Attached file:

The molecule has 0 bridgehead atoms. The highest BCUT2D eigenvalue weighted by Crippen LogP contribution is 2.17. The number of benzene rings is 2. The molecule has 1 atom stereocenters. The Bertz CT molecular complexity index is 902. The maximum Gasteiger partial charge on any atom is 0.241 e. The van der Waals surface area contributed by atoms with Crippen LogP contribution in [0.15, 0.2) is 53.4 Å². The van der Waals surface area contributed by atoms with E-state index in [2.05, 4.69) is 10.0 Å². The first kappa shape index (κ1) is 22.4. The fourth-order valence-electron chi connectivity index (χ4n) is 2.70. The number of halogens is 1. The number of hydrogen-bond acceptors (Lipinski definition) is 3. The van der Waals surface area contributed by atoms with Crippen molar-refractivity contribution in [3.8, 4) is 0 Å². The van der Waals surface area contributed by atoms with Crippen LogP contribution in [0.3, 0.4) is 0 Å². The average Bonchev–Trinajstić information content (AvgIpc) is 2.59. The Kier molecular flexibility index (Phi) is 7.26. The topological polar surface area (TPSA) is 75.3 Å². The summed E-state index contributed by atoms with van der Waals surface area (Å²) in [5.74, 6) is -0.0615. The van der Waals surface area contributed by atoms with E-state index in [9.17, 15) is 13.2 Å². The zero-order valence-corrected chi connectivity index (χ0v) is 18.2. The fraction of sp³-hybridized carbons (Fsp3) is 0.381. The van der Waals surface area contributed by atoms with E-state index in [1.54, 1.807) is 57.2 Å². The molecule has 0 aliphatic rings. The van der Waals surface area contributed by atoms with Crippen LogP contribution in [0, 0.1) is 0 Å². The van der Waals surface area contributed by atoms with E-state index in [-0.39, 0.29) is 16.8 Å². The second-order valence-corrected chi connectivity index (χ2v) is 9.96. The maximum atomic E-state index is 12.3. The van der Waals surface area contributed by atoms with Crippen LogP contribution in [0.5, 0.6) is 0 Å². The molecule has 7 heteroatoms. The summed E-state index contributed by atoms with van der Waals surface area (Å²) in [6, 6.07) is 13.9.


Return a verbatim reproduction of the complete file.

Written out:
The molecule has 0 bridgehead atoms. The highest BCUT2D eigenvalue weighted by Crippen LogP contribution is 2.17. The number of benzene rings is 2. The molecule has 1 atom stereocenters. The Bertz CT molecular complexity index is 902. The maximum Gasteiger partial charge on any atom is 0.241 e. The van der Waals surface area contributed by atoms with Crippen LogP contribution in [0.15, 0.2) is 53.4 Å². The van der Waals surface area contributed by atoms with E-state index in [2.05, 4.69) is 10.0 Å². The first kappa shape index (κ1) is 22.4. The fourth-order valence-electron chi connectivity index (χ4n) is 2.70. The number of halogens is 1. The number of hydrogen-bond acceptors (Lipinski definition) is 3. The van der Waals surface area contributed by atoms with Crippen molar-refractivity contribution in [3.8, 4) is 0 Å². The van der Waals surface area contributed by atoms with Crippen LogP contribution in [0.3, 0.4) is 0 Å². The average Bonchev–Trinajstić information content (AvgIpc) is 2.59. The Kier molecular flexibility index (Phi) is 7.26. The topological polar surface area (TPSA) is 75.3 Å². The summed E-state index contributed by atoms with van der Waals surface area (Å²) in [5.74, 6) is -0.0615. The van der Waals surface area contributed by atoms with E-state index in [9.17, 15) is 13.2 Å². The zero-order valence-corrected chi connectivity index (χ0v) is 18.2. The fraction of sp³-hybridized carbons (Fsp3) is 0.381. The van der Waals surface area contributed by atoms with E-state index in [1.54, 1.807) is 57.2 Å². The molecule has 0 aliphatic rings. The van der Waals surface area contributed by atoms with Crippen LogP contribution in [0, 0.1) is 0 Å². The van der Waals surface area contributed by atoms with E-state index in [-0.39, 0.29) is 16.8 Å². The second-order valence-corrected chi connectivity index (χ2v) is 9.96. The maximum atomic E-state index is 12.3. The van der Waals surface area contributed by atoms with Crippen LogP contribution in [0.5, 0.6) is 0 Å². The molecule has 7 heteroatoms. The summed E-state index contributed by atoms with van der Waals surface area (Å²) in [6, 6.07) is 13.9.